Ethiopia ranks 175 out of 191 countries on the Human Development Index

Ethiopia ranked 175th out of 191 countries on the Human Development Index (HDI) 2021/22, placing it in a low human development category.
The HDI which is a composite index measuring average achievement in three basic dimensions of human development, that is, a long and healthy life, knowledge and a decent standard of living, ranked Ethiopia 175th overall.
According to the report published this week, in 2021 the average value that Ethiopia had on the human development index was 0.498. Furthermore, Ethiopia had 65 years of life expectancy at birth on average while 9.7 was the expected years of schooling or 3.2 mean years of schooling. In 2021, the country’s gross national income per capital was set on 2,361.
According to the report, the human development measured the nation’s health, education, and average income which had declined for two years in a row, from 2020 to 2021, reversing five years of progress. This is in line with the global decline, indicated that human development across the world had stalled for the first time in 32 years.
Recent declines on the HDI are widespread, with over 90 percent of countries enduring a decline in 2020 or 2021.
Almost all countries saw reversals in human development in the first year of the Covid-19 pandemic, and most low, medium and high HDI countries saw continued declines in the second year.
The last two years have had a devastating impact on billions of people worldwide when crises like COVID-19 and the war in Ukraine hit back-to-back and interacted with sweeping social and economic shifts and dangerous planetary changes. The latest Human Development Report – Uncertain Times, Unsettled Lives: Shaping our Future in a Transforming World – which was launched by UNDP argues that layers of uncertainty are stacking up and interacting to unsettle life in unprecedented ways.
The COVID-19 pandemic, beyond its damage to people’s health and mental well-being, has also devastated economies and exacerbated gender inequality. For instance, gender inequality witnessed a near-global rise – to which the world suffered a 6.7 percent increase. South Asian economies like Bangladesh and Bhutan bucked the trend and registered an improvement. The report also suggests that stress, sadness, anger, and worry have been increasing over the last decade, now reaching record levels. On average, countries spend less than 2 percent of their healthcare budgets on mental health, which limits access to mental health services for citizens globally. Uncertainty, inequality, and insecurity go hand in hand with polarization and lack of trust. Polarization and mistrust t shrink our capacity for social dialogue and stifle collective action, the report read.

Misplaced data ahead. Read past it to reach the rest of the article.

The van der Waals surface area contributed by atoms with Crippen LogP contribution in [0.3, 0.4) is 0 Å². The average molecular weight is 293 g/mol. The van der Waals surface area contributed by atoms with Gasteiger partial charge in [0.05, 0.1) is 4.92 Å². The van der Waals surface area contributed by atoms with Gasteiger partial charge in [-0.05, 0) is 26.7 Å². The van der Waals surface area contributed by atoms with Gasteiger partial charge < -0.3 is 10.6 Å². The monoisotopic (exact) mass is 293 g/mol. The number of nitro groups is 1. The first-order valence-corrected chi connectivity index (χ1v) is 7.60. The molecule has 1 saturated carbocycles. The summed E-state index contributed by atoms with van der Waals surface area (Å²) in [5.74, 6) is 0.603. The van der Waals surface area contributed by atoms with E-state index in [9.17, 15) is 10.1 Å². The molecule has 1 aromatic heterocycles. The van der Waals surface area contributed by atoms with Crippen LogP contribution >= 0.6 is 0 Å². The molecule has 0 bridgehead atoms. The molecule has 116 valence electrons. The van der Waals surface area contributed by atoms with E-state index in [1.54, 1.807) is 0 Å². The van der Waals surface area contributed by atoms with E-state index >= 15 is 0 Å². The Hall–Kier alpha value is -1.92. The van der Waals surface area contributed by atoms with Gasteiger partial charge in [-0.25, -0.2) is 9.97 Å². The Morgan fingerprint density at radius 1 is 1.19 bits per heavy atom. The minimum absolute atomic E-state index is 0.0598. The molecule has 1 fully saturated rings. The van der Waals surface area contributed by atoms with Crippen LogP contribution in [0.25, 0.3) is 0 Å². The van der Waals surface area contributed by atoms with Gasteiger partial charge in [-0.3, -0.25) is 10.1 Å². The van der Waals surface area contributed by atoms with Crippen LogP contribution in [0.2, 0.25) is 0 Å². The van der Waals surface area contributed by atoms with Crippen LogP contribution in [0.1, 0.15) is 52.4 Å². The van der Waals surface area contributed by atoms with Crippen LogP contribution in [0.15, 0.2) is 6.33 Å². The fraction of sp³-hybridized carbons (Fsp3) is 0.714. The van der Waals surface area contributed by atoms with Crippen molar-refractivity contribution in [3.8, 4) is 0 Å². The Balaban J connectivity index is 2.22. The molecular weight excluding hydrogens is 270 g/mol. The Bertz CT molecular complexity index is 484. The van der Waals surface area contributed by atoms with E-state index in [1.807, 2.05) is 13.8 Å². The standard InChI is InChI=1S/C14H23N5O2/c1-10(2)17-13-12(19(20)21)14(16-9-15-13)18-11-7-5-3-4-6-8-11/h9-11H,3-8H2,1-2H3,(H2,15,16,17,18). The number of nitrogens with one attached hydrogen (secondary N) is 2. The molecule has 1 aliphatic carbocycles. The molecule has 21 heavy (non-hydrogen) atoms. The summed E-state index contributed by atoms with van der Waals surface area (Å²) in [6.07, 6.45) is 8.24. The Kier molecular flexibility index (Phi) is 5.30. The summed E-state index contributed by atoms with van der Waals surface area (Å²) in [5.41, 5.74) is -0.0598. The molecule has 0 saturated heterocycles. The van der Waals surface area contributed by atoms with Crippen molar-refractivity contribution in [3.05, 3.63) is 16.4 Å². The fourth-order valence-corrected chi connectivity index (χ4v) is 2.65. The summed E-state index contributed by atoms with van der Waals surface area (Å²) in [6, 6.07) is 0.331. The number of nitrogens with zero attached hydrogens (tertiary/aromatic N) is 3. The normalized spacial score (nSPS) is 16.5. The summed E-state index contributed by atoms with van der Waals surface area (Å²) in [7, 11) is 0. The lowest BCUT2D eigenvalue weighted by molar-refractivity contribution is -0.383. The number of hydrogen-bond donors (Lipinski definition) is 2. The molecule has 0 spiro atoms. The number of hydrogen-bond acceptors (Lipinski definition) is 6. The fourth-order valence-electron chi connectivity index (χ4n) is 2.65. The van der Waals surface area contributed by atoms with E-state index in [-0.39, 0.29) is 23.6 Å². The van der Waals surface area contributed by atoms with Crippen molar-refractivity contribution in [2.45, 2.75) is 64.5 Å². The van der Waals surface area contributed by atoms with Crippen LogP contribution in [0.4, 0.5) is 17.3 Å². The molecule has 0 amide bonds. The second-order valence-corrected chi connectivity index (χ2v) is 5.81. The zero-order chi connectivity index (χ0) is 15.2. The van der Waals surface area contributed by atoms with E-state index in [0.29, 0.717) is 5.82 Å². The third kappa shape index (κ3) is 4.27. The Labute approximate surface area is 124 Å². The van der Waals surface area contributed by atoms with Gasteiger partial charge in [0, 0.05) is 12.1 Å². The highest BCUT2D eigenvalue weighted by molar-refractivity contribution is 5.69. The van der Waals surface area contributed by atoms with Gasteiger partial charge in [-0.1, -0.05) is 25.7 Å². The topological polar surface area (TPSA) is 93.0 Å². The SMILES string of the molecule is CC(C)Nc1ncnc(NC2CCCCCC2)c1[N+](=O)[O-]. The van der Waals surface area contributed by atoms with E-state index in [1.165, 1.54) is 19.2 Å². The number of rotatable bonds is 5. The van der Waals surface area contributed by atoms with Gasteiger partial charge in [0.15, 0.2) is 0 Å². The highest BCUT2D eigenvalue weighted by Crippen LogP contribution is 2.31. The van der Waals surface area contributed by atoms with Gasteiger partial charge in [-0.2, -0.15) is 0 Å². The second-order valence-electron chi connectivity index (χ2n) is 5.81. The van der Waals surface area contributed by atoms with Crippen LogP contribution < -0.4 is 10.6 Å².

Globally, less than 30 percent of people think most people can be trusted, which is the lowest recorded value. The world as seen is not transitioning to a post-Covid-19 build-back-better scenario. On the contrary, developing countries in every region are entering a sharply divergent social, political, and economic period with especially sharp downside risks for the most vulnerable and regression in gender equality.
“The world is scrambling to respond to back-to-back crises. We have seen with the cost of living and energy crises that, while it is tempting to focus on quick fixes like subsidizing fossil fuels, immediate relief tactics are delaying the long-term systemic changes we must make,” said Achim Steiner, UNDP Administrator, adding, “We are collectively paralyzed in making these changes. In a world defined by uncertainty, we need a renewed sense of global solidarity to tackle our interconnected, common challenges.”

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